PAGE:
Opinion - Commentary

Opinion: The 'interest rate comet' is about to slam into the U.S. economy

Peter Tanous
The U.S. Treasury building in Washington, D.C., on Friday, March 19, 2021.
Samuel Corum | Bloomberg | Getty Images

Adam McKay's recent movie, "Don't Look Up," was a timely example of how our elected leaders react to crises. In the film, a comet is about to destroy all civilization, but the country's leaders don't pay much attention until it is too late and we are all doomed.

Welcome to our next major debt crisis.

In just a few years, over half of every dollar we pay in income taxes will go to pay the interest on our national debt owned by the public. And it will get worse.

When that financial comet strikes, what will our politicians say or do?

First, let's have a look at how we got here.

Most informed Americans are aware that the national debt and interest rates are both rising. Americans will soon wake up to the fact that the interest on our national debt is costing taxpayers a frightening percentage of our national income and wealth.

The comet is about to hit.

According to the U.S. Treasury, in fiscal 2021, the amount of interest paid on the national debt was $562 billion including government transfers. The amount actually paid out to holders of U.S. securities was $413 billion.

That figure alone, which is over 20% of what we paid in income taxes in FY 2021, should be alarming when compared to other government expenditures.

Compare the $413 billion we pay in interest to holders of these securities to the annual budgets of other parts of the government. The State Department annual budget is "only" $35 billion and the Justice Department $39 billion.

But this interest rate crisis will soon get worse, a lot worse.

Cost of debt is on the rise

Here's why: According to the Congressional Budget Office, the average interest rate paid on the national debt in FY 2021 was approximately 1.5%, historically a very low figure.

Most experts agree that interest rate increases are coming, and a consensus expectation is that there will be three or four rate hikes by the Federal Reserve in 2022. The central bank on Wednesday strongly hinted that the first rate hike will happen in March, and the market is now pricing in as many as five increases this year alone.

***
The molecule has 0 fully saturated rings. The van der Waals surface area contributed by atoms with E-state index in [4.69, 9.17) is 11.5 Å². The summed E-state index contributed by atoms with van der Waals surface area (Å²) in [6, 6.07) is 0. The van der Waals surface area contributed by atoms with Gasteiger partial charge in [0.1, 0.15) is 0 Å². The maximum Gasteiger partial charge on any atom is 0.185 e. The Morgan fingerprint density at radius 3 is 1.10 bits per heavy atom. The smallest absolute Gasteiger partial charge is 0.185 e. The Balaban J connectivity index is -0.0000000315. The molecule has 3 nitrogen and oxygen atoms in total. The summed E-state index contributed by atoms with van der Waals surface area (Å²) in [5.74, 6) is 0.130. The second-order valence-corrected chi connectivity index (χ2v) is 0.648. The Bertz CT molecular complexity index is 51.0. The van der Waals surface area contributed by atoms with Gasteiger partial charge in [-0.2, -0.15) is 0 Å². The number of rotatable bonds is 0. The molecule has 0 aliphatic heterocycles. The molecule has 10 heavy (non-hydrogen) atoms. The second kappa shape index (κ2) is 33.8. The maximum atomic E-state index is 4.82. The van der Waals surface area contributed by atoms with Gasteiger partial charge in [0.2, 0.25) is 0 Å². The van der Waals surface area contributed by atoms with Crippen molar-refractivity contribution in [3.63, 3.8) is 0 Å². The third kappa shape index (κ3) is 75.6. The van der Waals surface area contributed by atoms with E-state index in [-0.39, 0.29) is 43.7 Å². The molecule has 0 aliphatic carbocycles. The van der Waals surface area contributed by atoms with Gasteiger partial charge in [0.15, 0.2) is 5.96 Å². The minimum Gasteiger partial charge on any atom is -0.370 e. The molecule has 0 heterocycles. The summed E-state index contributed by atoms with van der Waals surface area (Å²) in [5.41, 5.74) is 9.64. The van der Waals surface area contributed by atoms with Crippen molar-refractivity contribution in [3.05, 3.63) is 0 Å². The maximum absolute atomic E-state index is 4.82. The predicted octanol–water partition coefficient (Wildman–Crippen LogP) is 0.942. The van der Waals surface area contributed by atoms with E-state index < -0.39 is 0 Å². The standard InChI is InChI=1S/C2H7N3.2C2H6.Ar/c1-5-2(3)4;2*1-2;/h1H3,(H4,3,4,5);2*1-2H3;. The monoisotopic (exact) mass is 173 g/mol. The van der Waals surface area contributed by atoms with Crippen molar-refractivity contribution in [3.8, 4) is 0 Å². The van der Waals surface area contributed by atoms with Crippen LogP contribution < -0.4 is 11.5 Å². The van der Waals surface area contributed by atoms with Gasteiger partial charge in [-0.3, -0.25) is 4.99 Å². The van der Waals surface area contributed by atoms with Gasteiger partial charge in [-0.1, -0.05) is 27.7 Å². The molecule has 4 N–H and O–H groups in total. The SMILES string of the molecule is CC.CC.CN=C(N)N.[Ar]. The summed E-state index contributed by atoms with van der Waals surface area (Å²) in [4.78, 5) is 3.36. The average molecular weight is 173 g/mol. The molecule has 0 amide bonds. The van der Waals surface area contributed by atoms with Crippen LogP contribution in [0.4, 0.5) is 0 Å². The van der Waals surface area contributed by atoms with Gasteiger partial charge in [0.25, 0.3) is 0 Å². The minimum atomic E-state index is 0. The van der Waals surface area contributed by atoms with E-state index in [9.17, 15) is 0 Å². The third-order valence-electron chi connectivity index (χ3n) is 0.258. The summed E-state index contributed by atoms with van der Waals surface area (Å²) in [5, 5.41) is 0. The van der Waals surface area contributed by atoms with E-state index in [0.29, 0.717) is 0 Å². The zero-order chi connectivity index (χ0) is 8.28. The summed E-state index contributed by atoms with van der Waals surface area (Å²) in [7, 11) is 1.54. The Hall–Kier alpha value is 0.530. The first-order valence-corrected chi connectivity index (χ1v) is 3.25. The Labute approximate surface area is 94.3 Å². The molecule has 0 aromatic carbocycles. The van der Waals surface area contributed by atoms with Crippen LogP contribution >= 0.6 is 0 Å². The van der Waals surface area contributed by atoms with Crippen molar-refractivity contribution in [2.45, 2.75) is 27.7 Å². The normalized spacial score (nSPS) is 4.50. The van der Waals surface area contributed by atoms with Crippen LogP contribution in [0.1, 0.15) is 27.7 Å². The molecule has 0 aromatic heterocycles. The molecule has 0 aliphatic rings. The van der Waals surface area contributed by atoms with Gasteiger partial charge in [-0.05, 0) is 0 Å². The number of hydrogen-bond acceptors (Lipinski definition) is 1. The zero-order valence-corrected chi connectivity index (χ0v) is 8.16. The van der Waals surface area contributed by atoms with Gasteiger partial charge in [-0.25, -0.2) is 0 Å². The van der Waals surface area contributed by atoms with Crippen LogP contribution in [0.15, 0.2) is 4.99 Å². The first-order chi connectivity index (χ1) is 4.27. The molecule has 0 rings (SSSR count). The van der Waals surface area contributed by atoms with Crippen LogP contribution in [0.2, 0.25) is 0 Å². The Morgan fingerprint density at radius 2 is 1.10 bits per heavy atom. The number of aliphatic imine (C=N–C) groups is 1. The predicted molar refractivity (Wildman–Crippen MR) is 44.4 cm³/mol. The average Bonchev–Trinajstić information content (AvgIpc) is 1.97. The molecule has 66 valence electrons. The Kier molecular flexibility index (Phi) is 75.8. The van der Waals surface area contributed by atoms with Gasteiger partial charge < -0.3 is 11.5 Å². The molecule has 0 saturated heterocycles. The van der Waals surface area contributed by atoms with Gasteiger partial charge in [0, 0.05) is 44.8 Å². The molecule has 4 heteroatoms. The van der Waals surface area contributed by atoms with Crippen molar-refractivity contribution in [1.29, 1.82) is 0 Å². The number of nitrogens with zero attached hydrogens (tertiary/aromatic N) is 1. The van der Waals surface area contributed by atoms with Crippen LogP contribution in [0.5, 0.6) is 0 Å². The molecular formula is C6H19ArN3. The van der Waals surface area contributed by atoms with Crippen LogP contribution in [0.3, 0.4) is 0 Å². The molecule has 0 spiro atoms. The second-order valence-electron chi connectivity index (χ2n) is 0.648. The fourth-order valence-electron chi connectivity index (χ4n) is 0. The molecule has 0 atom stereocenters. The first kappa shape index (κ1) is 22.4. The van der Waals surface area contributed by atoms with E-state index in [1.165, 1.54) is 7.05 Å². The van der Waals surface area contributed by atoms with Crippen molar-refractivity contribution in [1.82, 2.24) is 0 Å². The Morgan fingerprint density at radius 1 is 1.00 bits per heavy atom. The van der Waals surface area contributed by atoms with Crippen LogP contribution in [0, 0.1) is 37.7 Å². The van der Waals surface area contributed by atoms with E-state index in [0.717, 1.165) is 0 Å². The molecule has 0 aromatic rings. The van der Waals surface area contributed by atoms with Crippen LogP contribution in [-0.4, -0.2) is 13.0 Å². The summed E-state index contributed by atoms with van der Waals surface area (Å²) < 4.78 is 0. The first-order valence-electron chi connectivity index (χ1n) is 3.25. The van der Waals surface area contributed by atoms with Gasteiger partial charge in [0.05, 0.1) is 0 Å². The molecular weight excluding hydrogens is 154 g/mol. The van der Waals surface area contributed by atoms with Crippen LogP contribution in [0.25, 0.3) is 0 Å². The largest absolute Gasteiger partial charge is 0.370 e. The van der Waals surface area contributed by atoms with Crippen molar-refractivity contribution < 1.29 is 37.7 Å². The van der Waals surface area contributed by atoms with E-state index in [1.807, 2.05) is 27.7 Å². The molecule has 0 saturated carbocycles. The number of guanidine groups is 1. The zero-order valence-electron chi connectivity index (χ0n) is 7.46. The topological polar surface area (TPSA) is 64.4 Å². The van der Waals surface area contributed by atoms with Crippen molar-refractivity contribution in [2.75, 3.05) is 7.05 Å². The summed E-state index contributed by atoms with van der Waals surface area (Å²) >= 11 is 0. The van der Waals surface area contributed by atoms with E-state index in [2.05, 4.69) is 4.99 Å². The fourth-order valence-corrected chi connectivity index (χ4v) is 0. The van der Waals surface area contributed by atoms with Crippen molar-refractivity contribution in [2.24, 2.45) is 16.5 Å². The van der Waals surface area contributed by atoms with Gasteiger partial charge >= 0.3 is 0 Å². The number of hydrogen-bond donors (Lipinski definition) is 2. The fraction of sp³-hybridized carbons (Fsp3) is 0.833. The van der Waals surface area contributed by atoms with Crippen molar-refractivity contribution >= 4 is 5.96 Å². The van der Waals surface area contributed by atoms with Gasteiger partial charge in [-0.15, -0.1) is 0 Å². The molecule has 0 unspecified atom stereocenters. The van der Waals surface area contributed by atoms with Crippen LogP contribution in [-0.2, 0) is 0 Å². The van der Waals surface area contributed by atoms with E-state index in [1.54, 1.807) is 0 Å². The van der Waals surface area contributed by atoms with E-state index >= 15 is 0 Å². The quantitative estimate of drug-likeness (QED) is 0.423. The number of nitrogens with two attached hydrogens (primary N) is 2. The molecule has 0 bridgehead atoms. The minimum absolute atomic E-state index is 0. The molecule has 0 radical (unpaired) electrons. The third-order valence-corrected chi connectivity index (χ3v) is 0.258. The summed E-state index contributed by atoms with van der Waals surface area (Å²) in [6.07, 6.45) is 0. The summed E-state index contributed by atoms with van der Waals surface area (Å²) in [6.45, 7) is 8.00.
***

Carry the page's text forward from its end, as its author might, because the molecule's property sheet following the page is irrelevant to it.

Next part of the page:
As interest rates rise, which they have in dramatic fashion in January, so will the interest rate paid on newly issued Treasury securities. While this is happening, our national debt is exploding.

In 2017, the national debt was $20 trillion. Just four years later, that amount is approaching $30 trillion. The recent stimulus programs brought on by the Covid crisis helped add a staggering $6 trillion to the total.

The math is easy.

Interest rates are still near an all-time low. According to the Monthly Treasury Statement, in 2001, interest paid on the national debt was an average of 5.4%, about 3½ times what it is now.

If we get back to that rate, which is far from inconceivable, interest on the debt would cost American taxpayers $1.4 trillion, based on our present level of national debt. That is twice the budget of the Defense Department.

In FY 2021, the total amount of personal income taxes collected was $1.9 trillion. Moreover, the future budget deficits projected by economists will add over a trillion dollars a year to the overall debt, adding substantially to the rising interest cost.

The interest rate comet is now visible on the horizon.

Americans will not stand for a situation where most of the income taxes we pay go to pay interest to holders of our national debt who live in Japan, China, the U.K. along with others here who own Treasury securities.

How will Congress react to this crisis? We won't have to wait too long to find out.

Peter Tanous is an author and founder and chairman of Lynx Investment Advisory. His most recent book is The Pure Equity Plus Plan. He also has written two books with CNBC.com Finance Editor Jeff Cox.

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